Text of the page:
We may be in the thick of a presidential race, but on 19th street in Washington the thousands of World Bank employees can be forgiven for being more interested in the significantly more opaque process of selecting a new Bank president. The term of Robert Zoellick, the Bank's current president, ends later this year. In a fully meritocratic world, a global talent search would be conducted to find a top-notch successor to lead the huge enterprise. In the real world, the Bank presidency has always gone to whomever the president of the United States desires to have the post (Zoellick was George W. Bush's selection to replace his first man at the Bank, Paul Wolfowitz).
The custom that Washington names the Bank president while Europe names the IMF managing director has come under strain in recent years, but there's no sign that it's in immediate danger of collapse. For all the talk of a new, more balanced era in international relations, the emerging powers failed spectacularly last year in challenging Europe's hold on the IMF. France's Christine Lagarde trumped Mexico's Agustín Carstens, the only serious alternative.
The script may well be the same at the Bank. As a formal matter, the United States is the only country with enough voting share to block any candidate it opposes. If the U.S. insists on an American, no coalition of other countries can force the issue. At the moment, there are no signs that the emerging powers are planning to mount a coordinated campaign to pressure Washington into allowing a genuine campaign. Indeed, Bloomberg reports that the Treasury Department is hard at work compiling (tantalizing) names for Obama's consideration, including Larry Summers:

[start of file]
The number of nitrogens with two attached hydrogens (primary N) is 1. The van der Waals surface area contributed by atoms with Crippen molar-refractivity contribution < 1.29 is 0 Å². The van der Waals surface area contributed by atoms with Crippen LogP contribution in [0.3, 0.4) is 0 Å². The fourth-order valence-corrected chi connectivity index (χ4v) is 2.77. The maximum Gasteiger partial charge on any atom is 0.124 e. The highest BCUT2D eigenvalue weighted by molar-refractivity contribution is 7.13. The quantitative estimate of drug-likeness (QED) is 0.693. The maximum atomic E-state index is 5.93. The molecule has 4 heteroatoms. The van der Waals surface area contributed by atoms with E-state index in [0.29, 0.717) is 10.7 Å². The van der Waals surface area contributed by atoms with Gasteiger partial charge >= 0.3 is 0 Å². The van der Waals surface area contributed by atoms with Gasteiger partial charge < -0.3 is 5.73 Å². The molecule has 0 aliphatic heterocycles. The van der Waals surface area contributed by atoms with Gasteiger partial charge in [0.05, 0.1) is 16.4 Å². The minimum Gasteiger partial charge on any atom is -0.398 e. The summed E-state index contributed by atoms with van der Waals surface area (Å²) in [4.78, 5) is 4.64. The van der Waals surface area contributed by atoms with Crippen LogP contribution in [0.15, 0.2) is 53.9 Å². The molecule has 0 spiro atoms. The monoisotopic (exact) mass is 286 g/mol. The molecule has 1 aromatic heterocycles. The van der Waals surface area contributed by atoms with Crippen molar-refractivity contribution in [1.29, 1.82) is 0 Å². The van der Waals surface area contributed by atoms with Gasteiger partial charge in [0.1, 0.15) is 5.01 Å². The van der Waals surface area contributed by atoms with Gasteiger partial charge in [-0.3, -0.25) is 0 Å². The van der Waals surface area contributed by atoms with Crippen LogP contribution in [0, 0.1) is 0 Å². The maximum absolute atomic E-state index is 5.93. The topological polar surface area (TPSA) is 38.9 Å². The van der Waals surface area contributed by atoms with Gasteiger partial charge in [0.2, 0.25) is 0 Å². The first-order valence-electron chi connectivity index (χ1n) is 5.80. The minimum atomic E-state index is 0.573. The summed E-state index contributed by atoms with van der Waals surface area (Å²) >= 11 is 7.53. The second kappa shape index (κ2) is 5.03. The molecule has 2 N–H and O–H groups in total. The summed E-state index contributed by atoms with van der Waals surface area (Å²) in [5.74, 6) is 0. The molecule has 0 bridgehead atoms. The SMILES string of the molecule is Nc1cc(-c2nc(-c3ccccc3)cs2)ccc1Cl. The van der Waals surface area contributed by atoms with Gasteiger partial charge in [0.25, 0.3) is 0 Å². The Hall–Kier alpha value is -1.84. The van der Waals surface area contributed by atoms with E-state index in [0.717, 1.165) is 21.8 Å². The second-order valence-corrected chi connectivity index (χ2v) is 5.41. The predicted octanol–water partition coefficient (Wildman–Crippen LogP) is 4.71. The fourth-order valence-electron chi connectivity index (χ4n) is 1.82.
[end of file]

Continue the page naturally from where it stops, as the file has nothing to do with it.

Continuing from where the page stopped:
While a Summers nomination may draw criticism from some Democrats who disagree with his past stances on deregulating the financial industry, he has support inside the administration from top officials, including Treasury Secretary Timothy Geithner and current NEC Director Gene Sperling, said one of the people.
Secretary of State Hillary Clinton is also being considered, along with other candidates, said the other person. Both spoke on condition of anonymity to discuss internal White House deliberations.
So the next Bank president will almost certainly be a prominent American. Unless, that is, the Obama administration decides, in a fit of good global citizenship, to renounce its traditional prerogative. Felix Salmon argues that President Obama should do just that:
[G]iving the job to any American is a bad idea. We’re long past the point at which it makes any sense at all that the president of the World Bank should always be an American, and I was quite heartened, back in 2009, when a trial balloon was floated suggesting that Obama might appoint Lula, or Manmohan Singh, to the job. My own favored candidate would be Ngozi Okonjo-Iweala — she should ideally have got the job back in 2007, but better late than never. And accepting it would give her a gracious way of departing her current gig, which doesn’t seem to be going so well.
Obama is the most multilateral president the US has ever had, and as such it makes perfect sense for him to show a bit of modesty with respect to the World Bank. An American has run it since 1946; it’s about time some other nationality got a chance.
I wonder how many Bank employees would agree. The current practice is obviously unfair, and in some cases it has yielded subpar Bank presidents (it's also produced some quite good ones). But the existing custom has one powerful virtue from the Bank's perspective: it keeps the world's leading economic and political power hitched to the institution in a way it might not be otherwise. Having an American at the top of the Bank eases relations with Congress and has generally meant that Bank funding does not get the kind of harsh scrutiny UN funding requests often receive. Just last month, the Congress quietly approved the Treasury Department's request for a general World Bank capital increase. Would a Bank with a Brazilian, Nigerian, or Turkish president get the same treatment?
David Bosco reports on the new world order for The Multilateralist.